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Documentary fiction of World War II

A young German soldier, a deserter, makes his way to Berlin in April 1945 and finds a friendly face in the owner of a pub.

 

Sean Sheehan

 

This is the beginning of “Berlin finale”, a novel that first appeared in Germany in 1947 and was a bestseller before sinking into undeserved obscurity.

It is an extraordinary novel, written by a German who saw the bombs falling on Berlin and knew that Hitler’s regime was close to collapse even as the Gestapo hunted for anyone opposed to Nazism.

“Berlin finale”, is literary fiction, a thriller and a historical document. Its descriptions of Berlin falling apart have an immediacy grounded in the experience of someone who witnessed it first-hand.

It dissects the nature of the Nazi ideology and shows us that some Germans saw through its falsity and hollowness.

The publican Oskar Klose brings home to the deserter Joachim Lassehn an uncomfortable truth: “Your generation will lose the ground beneath your feet …it will stand there empty-handed and with a disappointed heart, it will recognise the betrayal and seduction to which it has fallen.”

Such guilt and betrayal was the inheritance that prepared the way for the Red Army Faction and the anger of Baader, Meinhof and others that raged across West Germany in the 1970s.

Heinrich Gerlach was another German writer who suffered and survived the European nightmare.

He was a soldier and taken prisoner after the surrender of the German Sixth Army to Russian forces at Stalingrad in 1943.

He began writing in captivity and the astonishing way this finally resulted in “Breakout at Stalingrad”  is told in the appendices to the English translation of his novel.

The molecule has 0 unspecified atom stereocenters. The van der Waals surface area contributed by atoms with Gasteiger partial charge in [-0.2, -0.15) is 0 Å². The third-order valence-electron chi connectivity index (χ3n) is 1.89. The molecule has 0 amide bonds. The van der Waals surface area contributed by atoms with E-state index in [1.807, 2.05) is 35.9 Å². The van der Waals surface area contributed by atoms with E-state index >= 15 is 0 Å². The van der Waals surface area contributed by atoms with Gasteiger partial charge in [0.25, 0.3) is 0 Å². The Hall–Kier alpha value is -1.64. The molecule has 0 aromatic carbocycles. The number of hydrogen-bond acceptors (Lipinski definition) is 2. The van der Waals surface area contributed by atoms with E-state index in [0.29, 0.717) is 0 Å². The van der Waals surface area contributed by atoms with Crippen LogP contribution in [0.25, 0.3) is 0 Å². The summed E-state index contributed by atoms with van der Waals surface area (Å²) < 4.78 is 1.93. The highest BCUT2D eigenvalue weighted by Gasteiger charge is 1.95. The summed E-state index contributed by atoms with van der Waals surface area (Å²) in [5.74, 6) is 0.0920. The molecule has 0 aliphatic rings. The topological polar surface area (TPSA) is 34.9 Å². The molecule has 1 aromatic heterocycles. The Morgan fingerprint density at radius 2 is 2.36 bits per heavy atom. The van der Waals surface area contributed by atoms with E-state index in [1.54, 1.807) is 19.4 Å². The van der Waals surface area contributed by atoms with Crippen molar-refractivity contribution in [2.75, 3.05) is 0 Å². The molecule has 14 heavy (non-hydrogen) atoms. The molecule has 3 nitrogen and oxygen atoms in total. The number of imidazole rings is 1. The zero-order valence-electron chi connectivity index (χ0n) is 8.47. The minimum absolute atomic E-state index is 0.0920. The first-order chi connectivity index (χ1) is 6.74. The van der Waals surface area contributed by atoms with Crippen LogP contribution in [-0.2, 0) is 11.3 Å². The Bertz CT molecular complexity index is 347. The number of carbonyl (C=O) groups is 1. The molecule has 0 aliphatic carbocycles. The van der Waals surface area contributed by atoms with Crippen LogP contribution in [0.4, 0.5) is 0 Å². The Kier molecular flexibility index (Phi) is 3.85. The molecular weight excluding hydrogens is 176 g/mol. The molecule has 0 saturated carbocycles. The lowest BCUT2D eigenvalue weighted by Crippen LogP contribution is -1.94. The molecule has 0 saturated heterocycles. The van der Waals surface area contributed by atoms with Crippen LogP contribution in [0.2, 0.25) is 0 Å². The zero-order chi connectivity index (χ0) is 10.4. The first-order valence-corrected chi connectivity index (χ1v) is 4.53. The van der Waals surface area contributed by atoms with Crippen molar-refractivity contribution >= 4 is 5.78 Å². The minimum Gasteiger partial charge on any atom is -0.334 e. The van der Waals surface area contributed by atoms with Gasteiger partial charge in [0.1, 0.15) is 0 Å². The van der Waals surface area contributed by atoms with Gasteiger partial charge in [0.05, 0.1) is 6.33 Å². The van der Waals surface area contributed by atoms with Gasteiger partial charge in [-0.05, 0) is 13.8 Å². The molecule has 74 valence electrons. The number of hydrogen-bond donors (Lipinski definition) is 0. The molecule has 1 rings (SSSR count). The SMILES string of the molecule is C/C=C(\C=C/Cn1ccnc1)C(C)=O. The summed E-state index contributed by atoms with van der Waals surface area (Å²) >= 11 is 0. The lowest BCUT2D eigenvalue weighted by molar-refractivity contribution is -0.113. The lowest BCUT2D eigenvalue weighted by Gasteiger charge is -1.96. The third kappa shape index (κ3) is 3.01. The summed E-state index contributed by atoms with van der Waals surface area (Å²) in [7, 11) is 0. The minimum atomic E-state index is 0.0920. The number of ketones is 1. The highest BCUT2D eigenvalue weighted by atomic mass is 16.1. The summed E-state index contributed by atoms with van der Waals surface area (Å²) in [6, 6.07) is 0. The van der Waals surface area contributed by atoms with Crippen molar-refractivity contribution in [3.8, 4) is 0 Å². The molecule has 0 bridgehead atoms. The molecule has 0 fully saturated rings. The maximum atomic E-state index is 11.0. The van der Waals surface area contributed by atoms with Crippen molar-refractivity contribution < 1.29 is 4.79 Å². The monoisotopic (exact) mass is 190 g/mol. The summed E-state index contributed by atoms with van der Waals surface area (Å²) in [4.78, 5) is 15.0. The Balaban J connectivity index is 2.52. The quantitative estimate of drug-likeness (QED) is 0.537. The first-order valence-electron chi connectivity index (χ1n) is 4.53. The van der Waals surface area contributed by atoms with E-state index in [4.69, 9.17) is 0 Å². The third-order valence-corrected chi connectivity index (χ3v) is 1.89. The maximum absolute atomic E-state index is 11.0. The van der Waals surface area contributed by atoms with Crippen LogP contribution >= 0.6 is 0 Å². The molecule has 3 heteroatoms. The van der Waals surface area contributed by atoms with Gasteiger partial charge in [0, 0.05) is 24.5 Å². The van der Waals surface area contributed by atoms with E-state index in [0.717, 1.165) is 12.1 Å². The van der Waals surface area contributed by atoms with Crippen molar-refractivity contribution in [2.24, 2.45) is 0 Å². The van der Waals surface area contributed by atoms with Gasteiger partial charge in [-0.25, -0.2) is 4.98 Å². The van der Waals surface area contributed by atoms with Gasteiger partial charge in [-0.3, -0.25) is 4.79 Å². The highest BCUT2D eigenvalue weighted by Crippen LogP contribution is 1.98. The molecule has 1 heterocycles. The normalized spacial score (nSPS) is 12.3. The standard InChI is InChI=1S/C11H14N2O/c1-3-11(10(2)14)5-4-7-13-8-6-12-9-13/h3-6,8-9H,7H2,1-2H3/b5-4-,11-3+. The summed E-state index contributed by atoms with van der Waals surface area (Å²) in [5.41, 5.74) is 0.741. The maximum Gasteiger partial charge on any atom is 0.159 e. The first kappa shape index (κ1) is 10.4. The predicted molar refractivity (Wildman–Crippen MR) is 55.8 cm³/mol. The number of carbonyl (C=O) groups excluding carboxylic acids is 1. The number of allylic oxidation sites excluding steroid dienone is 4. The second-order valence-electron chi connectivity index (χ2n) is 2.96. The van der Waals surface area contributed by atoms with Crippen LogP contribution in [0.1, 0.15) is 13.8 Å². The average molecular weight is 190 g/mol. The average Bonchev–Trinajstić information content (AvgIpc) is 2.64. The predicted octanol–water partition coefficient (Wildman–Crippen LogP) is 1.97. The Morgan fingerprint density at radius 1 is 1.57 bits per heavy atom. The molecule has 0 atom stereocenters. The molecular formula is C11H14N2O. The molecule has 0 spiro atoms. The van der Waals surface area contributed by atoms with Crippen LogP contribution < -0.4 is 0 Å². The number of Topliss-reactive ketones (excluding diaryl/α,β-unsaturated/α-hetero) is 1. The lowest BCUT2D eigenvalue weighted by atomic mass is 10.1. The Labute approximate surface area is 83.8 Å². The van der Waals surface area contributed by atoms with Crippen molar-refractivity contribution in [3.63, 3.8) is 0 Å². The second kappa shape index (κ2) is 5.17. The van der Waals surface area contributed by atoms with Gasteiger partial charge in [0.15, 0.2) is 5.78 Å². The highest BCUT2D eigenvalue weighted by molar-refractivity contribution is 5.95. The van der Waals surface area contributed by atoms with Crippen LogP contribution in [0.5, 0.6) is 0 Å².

The ‘breakout’ in the novel’s title is ironic. Its reality is a painfully gruelling wait for Godot, a deliverance that will never arrive.

Its central characters are fictional  but possess the same force of reality that haunt scenes like the one where Göring assures Hitler that his plan for rescuing the surrounded 6th Army will be successful: “ ‘My Führer!’ he barked, his puffy, jowly face turning puce. “My Führer, there is no such thing as ‘impossible’ for us.”

Göring guarantees that the Sixth Army will be supplied and “Breakout at Stalingrad” is the scorchingly heartbreaking and truth-telling story of this failure.

In a book of almost 600 pages, “Berlin” is a graphic novel in monochrome that transports the reader back to the years that would eventually lead to Stalingrad and the collapse of the Nazi capital.

It starts in 1928 and follows various ordinary Germans as their interwoven lives are gradually infected by the spread of fascist politics.

The characters are not real but the underlying narrative structure is firmly based on fact. It’s a scary tale, not least because of the way it echoes the current success of right-wing populism around the world.

“Berlin finale”, by Heinz Rein is published by Penguin Books

“Breakout at Stalingrad” by Heinrich Gerlach is published by Head of Zeus

Berlin by Jason Lutes is published by Drawan and Quarterly

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